Air Date: Week of December 5, 1997
Many of the most widely used chemicals in the U-S haven’t been tested for possible health affects; or if they have, the manufacturers haven’t released the results. But that’s changing. Four months ago, the Environmental Defense Fund went directly to the heads of the top 100 U.S. chemical manufacturers, and asked them to commit to testing the safety of their best selling chemicals by the year 2000. Now the chemical companies are starting to respond according to David Roe, Senior Attorney for the Environmental Defense Fund. The EDF review looked at chemicals that can be found in a wide range of consumer products, from cleaning solvents to liquid fabric softeners.
KNOY: Many of the most widely-used chemicals in the US haven't been tested for possible health effects, or, if they have, the manufacturers haven't released the results. But, that's changing. Four months ago, the Environmental Defense Fund went directly to the heads of the top 100 US chemical manufacturers, and asked them to commit to testing the safety of their best- selling chemicals by the year 2000. Now the chemical companies are starting to respond, according to David Roe, senior attorney for the Environmental Defense Fund. The EDF review looked at chemicals that can be found in a wide range of consumer products, from cleaning solvents to liquid fabric softeners.
ROE: There are 3,000 of these high-production-volume chemicals. Now, there are lots of other chemicals, too: we're focusing on the ones that are out there in the biggest amounts. But it's the ones that you're not likely to have thought about or heard of. It's not the lead, or the methylene chloride, or the dioxin that we've all heard a great deal about in the press. It's the ones that haven't been tested and therefore we simply don't know, whether they're seriously toxic or not. We certainly can't say that they're toxic without looking, but the flip side is the important side: no one can say that they're safe, until they've been tested.
KNOY: Can you give us some names?
ROE: Well, I don't want to give you a name brand, because of course, what we're talking about is things that haven't been tested, so we don't know, whether they're safe or not. But these are products that would be under the sink, in the medicine cabinet, all over the house, and of course, in the environment once you step out the front door. And the point is to get all of those high-volume chemicals at least preliminarily tested so we've got some idea where to go, which ones are likely to be safe, which ones are not.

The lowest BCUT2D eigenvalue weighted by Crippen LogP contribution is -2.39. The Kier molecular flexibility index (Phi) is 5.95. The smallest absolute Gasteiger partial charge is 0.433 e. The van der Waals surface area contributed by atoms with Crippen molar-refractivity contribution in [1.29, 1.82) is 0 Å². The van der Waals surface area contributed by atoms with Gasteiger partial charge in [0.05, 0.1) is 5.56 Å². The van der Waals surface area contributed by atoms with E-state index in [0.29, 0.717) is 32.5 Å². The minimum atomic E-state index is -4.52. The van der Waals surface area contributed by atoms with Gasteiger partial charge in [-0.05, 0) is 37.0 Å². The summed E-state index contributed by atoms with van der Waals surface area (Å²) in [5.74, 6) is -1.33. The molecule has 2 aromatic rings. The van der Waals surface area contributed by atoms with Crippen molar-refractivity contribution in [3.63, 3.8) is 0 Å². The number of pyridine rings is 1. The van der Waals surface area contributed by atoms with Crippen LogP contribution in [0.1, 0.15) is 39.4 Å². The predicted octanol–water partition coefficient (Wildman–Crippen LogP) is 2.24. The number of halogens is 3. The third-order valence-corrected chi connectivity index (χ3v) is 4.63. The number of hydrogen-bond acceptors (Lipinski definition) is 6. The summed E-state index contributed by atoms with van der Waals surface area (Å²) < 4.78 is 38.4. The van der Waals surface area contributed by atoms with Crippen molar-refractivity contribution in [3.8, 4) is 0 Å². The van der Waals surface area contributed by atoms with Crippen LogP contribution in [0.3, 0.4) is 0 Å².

KNOY: What exactly did you ask the companies to do?
ROE: Well, we released a study that pointed out that, of the 3,000 top-selling chemicals in the United States, we were missing basic health data on more than two-thirds of them. We went directly to the top of the top 100 chemical companies and said, "This isn't good enough. Will you step in and take direct responsibility for your own chemicals? And get the testing done before the year 2000.
KNOY: What reporting requirements are there already, David? Do companies have to conduct any testing and provide the government with the information?
ROE: Well, Laura, the laws and regulations are trapped in a kind of Catch-22. They need facts in order to go out and dig up more facts. So if there's no preliminary testing, if there's no red lights or yellow lights flashing from the early tests, then the agency cannot go any further.
KNOY: When you say "the agency," do you mean the Environmental Protection Agency?
ROE: The Environmental Protection Agency is the primary agency here, yes.
KNOY: Which companies promise to conduct the studies and release the results?
ROE: Well, among the companies that came right back and said, "Yes, we will take direct responsibility. We'll get this testing done before the year 2000," were Alcoa; BP Chemicals, which is a division of British Petroleum; Georgia-Pacific Resins, which is Georgia-Pacific's chemical company; Olin Corporation; and Solutia, which is what Monsanto Corporation turned into when they split their operations. That's not the whole list; there are 11 of them, and most of the companies are still trying to make up their minds.
KNOY: What were some of the big names that said, "No, we will not do this."
ROE: Sonoco, the oil company; Fena; Asarco, the mining company; and a couple of others. There were 6 in all. That's a surprisingly small number, when you consider that this is an issue that was on nobody's radar screen, as recently as this past summer. Nobody seemed to realize that there were these huge gaps in the safety data that we all rely on.
KNOY: David, why did the Environmental Defense Fund decide to go directly to the chemical makers, instead of doing what normally is done, and that would be lobbying Congress for some sort of a new reporting requirement.
ROE: Well, the reporting requirements are already there, it's just that they haven't worked. But it seemed very clear to us, that after 25 years under reporting requirements that were supposed to work, it wasn't good enough to start again from ground zero and go back to Congress or go back to the agencies. We thought the public had a right to look directly to the big manufacturers for the safety of those companies' own chemicals.
KNOY: How do you think this effort will affect the average consumer?
ROE: Ideally, the average consumer will be living in a safer chemical world without seeing anything different. We hope that everyone can rest easier, knowing that the basic screening has been done. And of course, if it turns up a problem, then the machinery of law and regulation can move into place. What this whole project is about, is getting that first information on the table, so we can see where to go from there.
KNOY: David Roe is a senior attorney at the Environmental Defense Fund. Thanks for joining us.
ROE: Thank you.
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